This announcement came during a news conference on Tuesday afternoon. Polis said those contact tracers will be based out of Denver and Durango, and 300 will arrive today.
Their goal to help quarantine people who could unknowingly have been infected with the novel coronavirus.
Polis has said contact tracing and testing will be keys to allowing Colorado's economy to reopen while preventing COVID-19 from overwhelming hospital capacity.
The state is now processing 7,000 to 8,000 tests per day, Polis said. That's below his initial goal of 10,000, but much higher than totals in April.
Denver offering free COVID-19 testing for anyone potentially exposed to virus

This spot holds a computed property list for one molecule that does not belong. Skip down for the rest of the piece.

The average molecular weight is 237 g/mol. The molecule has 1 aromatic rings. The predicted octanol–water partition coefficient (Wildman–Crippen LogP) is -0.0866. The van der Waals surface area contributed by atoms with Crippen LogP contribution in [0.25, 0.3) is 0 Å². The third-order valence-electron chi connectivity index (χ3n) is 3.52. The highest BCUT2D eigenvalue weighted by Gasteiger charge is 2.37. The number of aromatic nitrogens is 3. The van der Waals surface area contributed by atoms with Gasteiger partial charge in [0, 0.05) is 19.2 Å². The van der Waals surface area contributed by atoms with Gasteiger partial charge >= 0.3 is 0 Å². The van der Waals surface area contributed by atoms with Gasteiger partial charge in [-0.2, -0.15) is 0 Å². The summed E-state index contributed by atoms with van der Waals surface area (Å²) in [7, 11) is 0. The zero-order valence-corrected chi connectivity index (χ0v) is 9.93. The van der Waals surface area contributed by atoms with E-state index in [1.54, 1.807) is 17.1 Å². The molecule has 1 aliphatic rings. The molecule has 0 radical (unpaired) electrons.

The City and County of Denver is expanding its free, drive-up testing site at the Pepsi Center to anyone who believes they have been exposed to COVID-19 or who is returning back to work, even if they aren’t showing any symptoms.
Previously, the testing was limited to those with symptoms and asymptomatic frontline workers.
You must register online before getting a test, and bring an ID to verify your identity.
In a news release, Denver said it is testing 400 people a day. Positive cases are connected with the city’s contact tracers. Results are otherwise confidential.
The test site is open daily from 8 a.m. to 4 p.m., and patients administer the nasal swab themselves.
Those who attended the large demonstrations in the city over the weekend are also encouraged to get tested.
City of Aurora's Mobile Food Pantry
The Aurora Mobile Food Pantry has provided food to 2,500 community members, serving 22,000 meals, since launching on May 20.